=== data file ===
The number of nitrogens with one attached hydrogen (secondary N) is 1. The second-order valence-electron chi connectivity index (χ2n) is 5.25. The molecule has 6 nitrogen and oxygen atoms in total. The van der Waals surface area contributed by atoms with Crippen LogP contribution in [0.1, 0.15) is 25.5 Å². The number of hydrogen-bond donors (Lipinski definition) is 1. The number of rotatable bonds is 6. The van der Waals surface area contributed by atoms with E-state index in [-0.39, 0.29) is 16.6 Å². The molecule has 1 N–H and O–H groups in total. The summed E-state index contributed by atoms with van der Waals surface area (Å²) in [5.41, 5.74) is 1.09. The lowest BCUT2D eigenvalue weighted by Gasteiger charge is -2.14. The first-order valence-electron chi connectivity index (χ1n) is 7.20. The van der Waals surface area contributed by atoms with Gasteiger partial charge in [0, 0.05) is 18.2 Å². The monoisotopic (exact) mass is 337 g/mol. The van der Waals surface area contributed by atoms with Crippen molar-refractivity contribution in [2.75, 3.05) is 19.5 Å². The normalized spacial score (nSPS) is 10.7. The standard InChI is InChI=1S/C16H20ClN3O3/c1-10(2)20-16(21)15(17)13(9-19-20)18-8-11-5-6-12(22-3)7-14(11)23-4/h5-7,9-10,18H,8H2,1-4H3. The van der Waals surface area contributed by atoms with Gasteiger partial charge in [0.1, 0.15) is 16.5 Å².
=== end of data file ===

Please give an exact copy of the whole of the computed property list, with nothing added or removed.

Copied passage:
The number of nitrogens with one attached hydrogen (secondary N) is 1. The second-order valence-electron chi connectivity index (χ2n) is 5.25. The molecule has 6 nitrogen and oxygen atoms in total. The van der Waals surface area contributed by atoms with Crippen LogP contribution in [0.1, 0.15) is 25.5 Å². The number of hydrogen-bond donors (Lipinski definition) is 1. The number of rotatable bonds is 6. The van der Waals surface area contributed by atoms with E-state index in [-0.39, 0.29) is 16.6 Å². The molecule has 1 N–H and O–H groups in total. The summed E-state index contributed by atoms with van der Waals surface area (Å²) in [5.41, 5.74) is 1.09. The lowest BCUT2D eigenvalue weighted by Gasteiger charge is -2.14. The first-order valence-electron chi connectivity index (χ1n) is 7.20. The van der Waals surface area contributed by atoms with Gasteiger partial charge in [0, 0.05) is 18.2 Å². The monoisotopic (exact) mass is 337 g/mol. The van der Waals surface area contributed by atoms with Crippen molar-refractivity contribution in [2.75, 3.05) is 19.5 Å². The normalized spacial score (nSPS) is 10.7. The standard InChI is InChI=1S/C16H20ClN3O3/c1-10(2)20-16(21)15(17)13(9-19-20)18-8-11-5-6-12(22-3)7-14(11)23-4/h5-7,9-10,18H,8H2,1-4H3. The van der Waals surface area contributed by atoms with Gasteiger partial charge in [0.1, 0.15) is 16.5 Å².